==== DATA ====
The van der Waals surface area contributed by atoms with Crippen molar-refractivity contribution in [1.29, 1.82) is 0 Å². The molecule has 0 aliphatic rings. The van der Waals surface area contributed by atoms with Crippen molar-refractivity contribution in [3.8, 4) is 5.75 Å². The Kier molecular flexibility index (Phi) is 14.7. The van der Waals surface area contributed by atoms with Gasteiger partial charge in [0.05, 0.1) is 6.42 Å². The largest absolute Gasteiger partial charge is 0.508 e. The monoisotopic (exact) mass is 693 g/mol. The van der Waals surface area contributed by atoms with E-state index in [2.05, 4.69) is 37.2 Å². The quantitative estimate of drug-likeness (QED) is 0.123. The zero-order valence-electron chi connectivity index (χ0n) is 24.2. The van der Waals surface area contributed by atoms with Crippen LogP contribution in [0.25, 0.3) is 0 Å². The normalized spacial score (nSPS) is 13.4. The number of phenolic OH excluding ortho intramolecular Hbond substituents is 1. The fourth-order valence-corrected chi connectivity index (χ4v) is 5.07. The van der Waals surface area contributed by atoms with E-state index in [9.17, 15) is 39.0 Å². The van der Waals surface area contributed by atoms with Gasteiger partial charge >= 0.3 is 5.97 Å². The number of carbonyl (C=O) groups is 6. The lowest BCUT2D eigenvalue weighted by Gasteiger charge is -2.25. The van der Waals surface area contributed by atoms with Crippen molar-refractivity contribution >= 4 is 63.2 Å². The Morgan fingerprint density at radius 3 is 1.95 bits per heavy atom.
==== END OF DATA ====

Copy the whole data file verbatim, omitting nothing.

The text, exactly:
The van der Waals surface area contributed by atoms with Crippen molar-refractivity contribution in [1.29, 1.82) is 0 Å². The molecule has 0 aliphatic rings. The van der Waals surface area contributed by atoms with Crippen molar-refractivity contribution in [3.8, 4) is 5.75 Å². The Kier molecular flexibility index (Phi) is 14.7. The van der Waals surface area contributed by atoms with Gasteiger partial charge in [0.05, 0.1) is 6.42 Å². The largest absolute Gasteiger partial charge is 0.508 e. The monoisotopic (exact) mass is 693 g/mol. The van der Waals surface area contributed by atoms with E-state index in [2.05, 4.69) is 37.2 Å². The quantitative estimate of drug-likeness (QED) is 0.123. The zero-order valence-electron chi connectivity index (χ0n) is 24.2. The van der Waals surface area contributed by atoms with Crippen LogP contribution in [0.25, 0.3) is 0 Å². The normalized spacial score (nSPS) is 13.4. The number of phenolic OH excluding ortho intramolecular Hbond substituents is 1. The fourth-order valence-corrected chi connectivity index (χ4v) is 5.07. The van der Waals surface area contributed by atoms with E-state index in [9.17, 15) is 39.0 Å². The van der Waals surface area contributed by atoms with Gasteiger partial charge >= 0.3 is 5.97 Å². The number of carbonyl (C=O) groups is 6. The lowest BCUT2D eigenvalue weighted by Gasteiger charge is -2.25. The van der Waals surface area contributed by atoms with Crippen molar-refractivity contribution >= 4 is 63.2 Å². The Morgan fingerprint density at radius 3 is 1.95 bits per heavy atom.